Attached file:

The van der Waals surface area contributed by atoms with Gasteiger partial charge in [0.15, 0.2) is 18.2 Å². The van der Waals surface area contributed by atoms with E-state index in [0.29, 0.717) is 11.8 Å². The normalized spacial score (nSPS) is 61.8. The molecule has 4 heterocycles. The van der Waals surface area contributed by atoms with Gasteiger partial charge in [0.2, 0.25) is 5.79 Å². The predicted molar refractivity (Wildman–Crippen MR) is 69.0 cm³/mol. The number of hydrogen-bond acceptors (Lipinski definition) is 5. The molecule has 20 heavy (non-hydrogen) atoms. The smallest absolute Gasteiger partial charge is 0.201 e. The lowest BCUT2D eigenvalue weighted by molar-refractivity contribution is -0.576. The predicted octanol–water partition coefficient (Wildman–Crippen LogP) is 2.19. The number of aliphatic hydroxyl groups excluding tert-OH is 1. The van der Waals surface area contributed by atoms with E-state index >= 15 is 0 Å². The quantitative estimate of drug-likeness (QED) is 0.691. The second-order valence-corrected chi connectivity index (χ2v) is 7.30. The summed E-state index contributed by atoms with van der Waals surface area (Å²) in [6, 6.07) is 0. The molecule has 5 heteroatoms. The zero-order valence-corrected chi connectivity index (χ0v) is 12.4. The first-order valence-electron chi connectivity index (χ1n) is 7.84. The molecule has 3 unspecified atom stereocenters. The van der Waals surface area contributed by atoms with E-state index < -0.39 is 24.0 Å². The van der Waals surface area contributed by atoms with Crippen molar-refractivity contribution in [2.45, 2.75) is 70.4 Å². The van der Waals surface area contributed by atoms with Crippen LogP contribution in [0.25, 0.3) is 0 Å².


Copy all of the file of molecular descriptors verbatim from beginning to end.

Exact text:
The van der Waals surface area contributed by atoms with Gasteiger partial charge in [0.15, 0.2) is 18.2 Å². The van der Waals surface area contributed by atoms with E-state index in [0.29, 0.717) is 11.8 Å². The normalized spacial score (nSPS) is 61.8. The molecule has 4 heterocycles. The van der Waals surface area contributed by atoms with Gasteiger partial charge in [0.2, 0.25) is 5.79 Å². The predicted molar refractivity (Wildman–Crippen MR) is 69.0 cm³/mol. The number of hydrogen-bond acceptors (Lipinski definition) is 5. The molecule has 20 heavy (non-hydrogen) atoms. The smallest absolute Gasteiger partial charge is 0.201 e. The lowest BCUT2D eigenvalue weighted by molar-refractivity contribution is -0.576. The predicted octanol–water partition coefficient (Wildman–Crippen LogP) is 2.19. The number of aliphatic hydroxyl groups excluding tert-OH is 1. The van der Waals surface area contributed by atoms with E-state index >= 15 is 0 Å². The quantitative estimate of drug-likeness (QED) is 0.691. The second-order valence-corrected chi connectivity index (χ2v) is 7.30. The summed E-state index contributed by atoms with van der Waals surface area (Å²) in [6, 6.07) is 0. The molecule has 5 heteroatoms. The zero-order valence-corrected chi connectivity index (χ0v) is 12.4. The first-order valence-electron chi connectivity index (χ1n) is 7.84. The molecule has 3 unspecified atom stereocenters. The van der Waals surface area contributed by atoms with E-state index < -0.39 is 24.0 Å². The van der Waals surface area contributed by atoms with Crippen molar-refractivity contribution in [2.45, 2.75) is 70.4 Å². The van der Waals surface area contributed by atoms with Crippen LogP contribution in [0.25, 0.3) is 0 Å².